fssnap of / (root) fails under Solaris

Using fssnap we can quickly take a temporary image (snapshot) of any UFS file system and then use this snapshot for backup operations.

fssnap creates a temporary image of a file system by creating a virtual device and a backing store file. The virtual device acts like a real device and can be backed up, whilst the backing store contains copies of the pre-snapshot data that has changed since the creation of the snapshot.

For example:

# fssnap -o bs=/share/snapshots /

however this will fail if you do not disable ntp while taking a snapshot of /. The following error is shown:

fssnap: ioctl: error 22: Invalid argument

from the error messages albeit ambigious, this is generated as xntpd is active, when I shut down xntpd, I can fssnap just fine.

fssnap_ufs says: The file system is used as backing store by an application that uses mlock(3C) to lock its pages. Typically, these are real time applications, such as xntpd(1M).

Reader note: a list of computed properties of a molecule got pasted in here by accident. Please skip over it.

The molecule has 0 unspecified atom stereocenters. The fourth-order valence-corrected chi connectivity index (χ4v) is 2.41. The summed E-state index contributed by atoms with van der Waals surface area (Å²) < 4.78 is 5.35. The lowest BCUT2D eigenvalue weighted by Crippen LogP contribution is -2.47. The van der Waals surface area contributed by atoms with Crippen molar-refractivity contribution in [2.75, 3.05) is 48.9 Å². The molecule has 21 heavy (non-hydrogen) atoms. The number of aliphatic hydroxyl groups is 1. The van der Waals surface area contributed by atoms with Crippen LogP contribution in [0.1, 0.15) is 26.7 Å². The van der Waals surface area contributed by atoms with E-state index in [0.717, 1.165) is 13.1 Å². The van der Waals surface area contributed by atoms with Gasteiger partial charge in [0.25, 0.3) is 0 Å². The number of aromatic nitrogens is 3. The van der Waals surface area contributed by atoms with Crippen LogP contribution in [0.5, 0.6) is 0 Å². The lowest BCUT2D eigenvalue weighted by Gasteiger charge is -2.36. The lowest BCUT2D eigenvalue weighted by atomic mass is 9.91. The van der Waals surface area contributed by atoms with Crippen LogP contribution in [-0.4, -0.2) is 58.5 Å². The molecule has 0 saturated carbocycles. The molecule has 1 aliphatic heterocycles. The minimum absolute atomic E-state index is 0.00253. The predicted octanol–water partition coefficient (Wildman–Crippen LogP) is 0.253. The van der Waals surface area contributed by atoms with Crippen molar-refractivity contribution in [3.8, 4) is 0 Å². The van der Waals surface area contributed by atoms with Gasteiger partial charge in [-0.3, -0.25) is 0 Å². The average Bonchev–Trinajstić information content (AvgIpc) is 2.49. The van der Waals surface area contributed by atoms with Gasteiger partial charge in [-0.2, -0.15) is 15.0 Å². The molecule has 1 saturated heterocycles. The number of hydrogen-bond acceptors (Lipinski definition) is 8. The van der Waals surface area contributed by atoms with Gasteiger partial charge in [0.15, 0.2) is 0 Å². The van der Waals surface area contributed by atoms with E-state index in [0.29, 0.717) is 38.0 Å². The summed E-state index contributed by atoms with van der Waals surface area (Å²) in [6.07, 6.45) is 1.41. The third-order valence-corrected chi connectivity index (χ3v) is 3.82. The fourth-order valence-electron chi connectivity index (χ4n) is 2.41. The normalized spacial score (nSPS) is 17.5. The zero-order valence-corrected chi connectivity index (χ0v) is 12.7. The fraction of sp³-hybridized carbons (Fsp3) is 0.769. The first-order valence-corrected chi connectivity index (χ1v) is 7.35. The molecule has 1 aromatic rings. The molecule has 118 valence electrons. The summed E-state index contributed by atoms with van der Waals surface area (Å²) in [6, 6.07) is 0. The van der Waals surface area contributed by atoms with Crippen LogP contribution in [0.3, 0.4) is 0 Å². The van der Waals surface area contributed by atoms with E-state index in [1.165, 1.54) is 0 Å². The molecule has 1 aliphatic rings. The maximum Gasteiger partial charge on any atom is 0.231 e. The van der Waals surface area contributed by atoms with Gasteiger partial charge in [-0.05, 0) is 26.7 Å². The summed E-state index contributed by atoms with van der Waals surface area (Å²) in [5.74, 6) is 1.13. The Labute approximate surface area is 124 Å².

1. xntpd locks all its process memomry, including possible future mappings which might come from /lib/libc.so.1, etcxntpd puts itself in the realtime scheduling class.
  2. NOTE: only snapshots of / are affect, any other filesystems will be successful whilst xntpd is running

Therefore, the best practice would be as follows:

  • Place NTP into maintenance*
    # svcadm mark -t maintenance ntp
  • Generate snapshot
    # fssnap -o bs=/share/snapshots /
  • Clear the NTP maintenance flag
    # svcadm clear ntp
  • You'll need to decide where to back it up to, for example:
    # ufsdump 0uf /share/backups/root.ufsdump /dev/fssnap/0
  • Finally, delete the snapshot
    # fssnap -d /dev/fssnap/0

* Using the svcadm mark -t maintenance/clear approach will work regardless. If not if the ntp service is disabled or enabled, you could easily use:

svcadm disable ntp
svcadm enable ntp